November 29, 2016

DAVIES | We Need to Talk About Trump (As if We Haven’t Already)

Print More

Donald Trump, like Mobutu Sese Seko’s illegitimate child, is already showing his nepotistic tendencies. Unprecedented is an understatement. Trump’s transition team reportedly enquired about obtaining security clearances for his children, the very people who would be controlling his “blind trust.” Ivanka Trump sat in on her father’s meeting with Prime Minister Shinzo Abe of Japan. Trump, *ahem*, reportedly closed their meeting by asking his guest if he could help him understand just quite why “the nuclear” is so bad.

Jared Kushner, a newspaper proprietor, could bring peace to the Middle East, according to Trump. That is despite members of his family coming close to disowning, for what appears to have been at least the second time, him for backing Trump’s anti-Semitic tweets. Still, his Wikipedia page now states him to be a “political operative.” No one has ever sat down as a guest at a dinner table and asked their host what they do, only to have them reply, “Why, didn’t you know? I’m a political operative.”

Down to nominations for positions that many believe will hold little power in a Trump administration, like Ambassador to the U.N., we see glimpses of the megalomaniacal machinations of this man. Trump has nominated South Carolina Governor Nikki Haley (R-S.C.) to that post, in a seeming ploy to bind the wounds of division within the Republican Party. Haley has no foreign policy qualifications or experience.

If Haley were confirmed to that position, South Carolina’s current lieutenant governor, Henry McMaster, an early Trump endorser, would slide right into the governor’s mansion. It seems odd that Trump would nominate Haley to such an important post considering her paucity of experience. Maybe not so odd when put in the context of Trump trying to reward his faithful. McMaster’s ascension would give Trump a zealous ally in state government. This, in conjunction with his selection of Reince Priebus for White House chief, seems to be a continuation of Trump’s attempt to smother the Republican Party.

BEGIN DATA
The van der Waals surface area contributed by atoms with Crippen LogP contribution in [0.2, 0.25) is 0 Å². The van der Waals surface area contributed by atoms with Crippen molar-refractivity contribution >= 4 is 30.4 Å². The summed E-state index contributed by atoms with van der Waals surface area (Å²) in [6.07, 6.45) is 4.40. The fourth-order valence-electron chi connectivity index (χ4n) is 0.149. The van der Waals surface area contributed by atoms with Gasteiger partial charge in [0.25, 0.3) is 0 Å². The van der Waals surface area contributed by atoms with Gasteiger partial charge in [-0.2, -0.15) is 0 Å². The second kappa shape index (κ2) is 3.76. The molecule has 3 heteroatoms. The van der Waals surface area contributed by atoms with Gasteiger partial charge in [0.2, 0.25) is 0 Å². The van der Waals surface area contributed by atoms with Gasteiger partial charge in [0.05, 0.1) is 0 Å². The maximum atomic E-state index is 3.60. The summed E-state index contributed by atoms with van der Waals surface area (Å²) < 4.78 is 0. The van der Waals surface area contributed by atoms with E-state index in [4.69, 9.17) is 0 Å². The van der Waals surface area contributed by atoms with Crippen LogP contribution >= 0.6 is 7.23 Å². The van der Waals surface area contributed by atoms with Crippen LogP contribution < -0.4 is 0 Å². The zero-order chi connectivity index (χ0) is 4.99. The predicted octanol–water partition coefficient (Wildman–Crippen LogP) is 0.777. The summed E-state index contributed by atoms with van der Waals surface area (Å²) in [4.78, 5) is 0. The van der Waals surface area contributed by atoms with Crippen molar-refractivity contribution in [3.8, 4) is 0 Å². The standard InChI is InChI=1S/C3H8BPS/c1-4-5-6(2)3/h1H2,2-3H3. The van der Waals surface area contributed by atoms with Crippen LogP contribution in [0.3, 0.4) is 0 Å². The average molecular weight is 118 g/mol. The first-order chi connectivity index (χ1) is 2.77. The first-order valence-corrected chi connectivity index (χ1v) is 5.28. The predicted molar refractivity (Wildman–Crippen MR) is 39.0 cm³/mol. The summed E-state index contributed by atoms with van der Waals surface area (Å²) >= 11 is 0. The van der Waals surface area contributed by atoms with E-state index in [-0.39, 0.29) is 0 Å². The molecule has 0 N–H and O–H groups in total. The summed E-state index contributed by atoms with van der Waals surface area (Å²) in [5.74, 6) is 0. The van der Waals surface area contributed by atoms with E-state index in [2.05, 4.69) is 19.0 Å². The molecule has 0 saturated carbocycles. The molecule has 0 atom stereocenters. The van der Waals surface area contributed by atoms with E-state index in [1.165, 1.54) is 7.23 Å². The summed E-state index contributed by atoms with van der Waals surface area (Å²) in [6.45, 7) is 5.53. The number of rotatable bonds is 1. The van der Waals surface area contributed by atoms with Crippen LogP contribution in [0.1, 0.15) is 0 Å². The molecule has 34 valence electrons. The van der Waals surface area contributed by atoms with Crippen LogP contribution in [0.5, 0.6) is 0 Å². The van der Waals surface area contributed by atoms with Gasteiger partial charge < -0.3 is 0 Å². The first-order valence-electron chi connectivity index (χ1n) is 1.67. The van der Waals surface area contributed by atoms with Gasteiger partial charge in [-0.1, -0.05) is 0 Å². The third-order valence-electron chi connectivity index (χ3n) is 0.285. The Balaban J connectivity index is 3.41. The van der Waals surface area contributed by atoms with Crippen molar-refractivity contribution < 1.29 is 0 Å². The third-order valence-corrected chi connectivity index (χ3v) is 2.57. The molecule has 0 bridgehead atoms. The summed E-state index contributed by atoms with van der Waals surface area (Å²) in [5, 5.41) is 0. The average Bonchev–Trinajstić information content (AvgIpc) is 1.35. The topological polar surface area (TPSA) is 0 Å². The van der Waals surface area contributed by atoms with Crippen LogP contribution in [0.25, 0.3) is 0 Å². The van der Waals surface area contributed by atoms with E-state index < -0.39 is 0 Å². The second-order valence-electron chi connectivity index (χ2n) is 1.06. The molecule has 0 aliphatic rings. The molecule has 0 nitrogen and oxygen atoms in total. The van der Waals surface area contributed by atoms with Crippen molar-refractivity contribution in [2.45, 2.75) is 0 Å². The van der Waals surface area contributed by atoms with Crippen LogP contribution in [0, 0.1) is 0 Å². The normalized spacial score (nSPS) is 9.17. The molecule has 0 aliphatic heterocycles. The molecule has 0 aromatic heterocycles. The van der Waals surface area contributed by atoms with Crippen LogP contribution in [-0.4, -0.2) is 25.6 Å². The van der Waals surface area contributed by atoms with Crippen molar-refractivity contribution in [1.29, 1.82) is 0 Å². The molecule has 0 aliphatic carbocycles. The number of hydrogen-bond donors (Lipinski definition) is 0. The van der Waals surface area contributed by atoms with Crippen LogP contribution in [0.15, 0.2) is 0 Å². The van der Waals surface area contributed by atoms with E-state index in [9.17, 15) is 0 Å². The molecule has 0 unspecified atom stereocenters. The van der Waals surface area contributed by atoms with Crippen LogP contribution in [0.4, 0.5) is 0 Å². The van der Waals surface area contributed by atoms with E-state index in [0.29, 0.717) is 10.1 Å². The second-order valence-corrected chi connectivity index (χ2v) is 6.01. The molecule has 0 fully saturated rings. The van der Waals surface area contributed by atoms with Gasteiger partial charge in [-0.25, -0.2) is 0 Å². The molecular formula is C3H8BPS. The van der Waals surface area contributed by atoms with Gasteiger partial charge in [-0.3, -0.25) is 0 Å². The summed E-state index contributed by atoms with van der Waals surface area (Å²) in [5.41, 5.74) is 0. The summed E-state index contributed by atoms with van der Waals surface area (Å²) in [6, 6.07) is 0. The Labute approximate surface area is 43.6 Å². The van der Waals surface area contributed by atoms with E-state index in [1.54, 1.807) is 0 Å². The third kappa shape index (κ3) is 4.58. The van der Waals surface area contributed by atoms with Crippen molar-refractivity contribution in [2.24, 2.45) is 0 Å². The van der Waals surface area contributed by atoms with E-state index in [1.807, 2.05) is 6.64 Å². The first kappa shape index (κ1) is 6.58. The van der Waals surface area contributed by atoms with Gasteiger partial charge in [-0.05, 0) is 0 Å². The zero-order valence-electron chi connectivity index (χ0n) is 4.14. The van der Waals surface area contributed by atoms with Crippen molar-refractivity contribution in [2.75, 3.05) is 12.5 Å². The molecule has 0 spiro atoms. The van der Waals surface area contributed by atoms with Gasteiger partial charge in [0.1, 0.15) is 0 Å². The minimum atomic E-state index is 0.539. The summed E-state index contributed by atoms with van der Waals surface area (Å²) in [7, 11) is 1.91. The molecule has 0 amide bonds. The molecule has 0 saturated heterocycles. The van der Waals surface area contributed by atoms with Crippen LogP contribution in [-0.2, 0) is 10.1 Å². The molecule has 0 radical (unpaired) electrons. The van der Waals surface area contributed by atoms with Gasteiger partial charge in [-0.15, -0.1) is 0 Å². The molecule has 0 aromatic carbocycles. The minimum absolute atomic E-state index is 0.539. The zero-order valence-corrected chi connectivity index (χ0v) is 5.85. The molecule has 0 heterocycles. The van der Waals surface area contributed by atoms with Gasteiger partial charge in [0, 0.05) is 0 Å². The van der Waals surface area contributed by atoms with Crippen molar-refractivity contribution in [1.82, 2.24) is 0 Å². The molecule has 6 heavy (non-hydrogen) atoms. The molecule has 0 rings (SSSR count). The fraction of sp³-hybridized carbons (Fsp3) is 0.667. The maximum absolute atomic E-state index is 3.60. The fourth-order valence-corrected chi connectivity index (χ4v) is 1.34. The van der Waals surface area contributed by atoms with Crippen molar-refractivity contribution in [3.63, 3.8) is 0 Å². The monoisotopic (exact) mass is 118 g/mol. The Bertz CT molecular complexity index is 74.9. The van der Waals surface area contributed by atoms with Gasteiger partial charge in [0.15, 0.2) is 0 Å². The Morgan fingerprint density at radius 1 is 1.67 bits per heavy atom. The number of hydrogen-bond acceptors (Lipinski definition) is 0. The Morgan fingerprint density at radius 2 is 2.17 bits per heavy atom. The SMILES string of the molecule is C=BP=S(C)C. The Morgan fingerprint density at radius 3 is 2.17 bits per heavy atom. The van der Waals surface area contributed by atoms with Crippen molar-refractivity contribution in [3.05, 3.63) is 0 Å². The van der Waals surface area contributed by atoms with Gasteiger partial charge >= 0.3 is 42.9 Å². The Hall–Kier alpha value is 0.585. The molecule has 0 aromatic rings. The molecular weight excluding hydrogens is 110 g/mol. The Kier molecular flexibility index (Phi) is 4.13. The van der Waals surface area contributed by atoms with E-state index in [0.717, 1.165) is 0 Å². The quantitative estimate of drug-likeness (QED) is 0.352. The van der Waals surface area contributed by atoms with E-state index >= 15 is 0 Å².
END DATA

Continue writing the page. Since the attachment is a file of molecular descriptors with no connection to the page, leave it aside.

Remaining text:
Trump’s nepotism will be greatly intensified by his lack of preparation and the disgust he inspires among much of the conservative foreign policy elite. One is almost required to staff vital agency chairs with one’s own progeny when one has repulsed most of the Republican Washington swamp-dwellers.

Equally worryingly, Trump continues to sideline the press, breaking long observed precedents for that oh-so-important steak dinner. With Breitbart looking set to morph into a Trumpian Pravda, Trump’s media strategy will only make it more difficult for Americans to hold his administration accountable. The Donald doesn’t even try to justify his infringements through, say, arguments about his family’s privacy. No, among Trump’s most substantive critiques of the media has been that “they don’t know how to write good,” a statement after which an aide interjected, “at least he speaks good.” I’m not joking.

The latest piece of Trump antics that seems most concerning is his persistent questioning of the election results. Previously he stated that he would have won the popular vote if that had been what mattered. Now he is stating that he did win the popular vote once one subtracts the millions of illegal votes. This is unsubstantiated, untrue and dangerous. Will Little Donald’s tight-shut eyes and tantrums and arguments save us at the eleventh hour when “millions of illegal nuclear weapons are pouring out of Russian borders and coming to America”?

Donald Trump is clearly a man frustrated with the details of means. Don’t talk to a woman, just grab what you want, you’re a star. Don’t construct buildings, just license your name out like a washed up country singer bringing out a new line of Walmart clothing. America must not let its president’s immaturity steer us away from questioning his actions. If “millions” of votes can be arbitrarily declared “illegal” by a soon-to-be-sitting president, and the American people — not the American intelligentsia, not the American coasts — barely stirs, like an opiate addict in a trailer park, it only becomes more likely that this country will rue the day it did not do more to stop what may happen.

Alex Davies is a senior in the College of Arts and Sciences. He can be reached at ajd253@cornell.edu. Have I Got News For You? appears alternate Tuesdays this semester.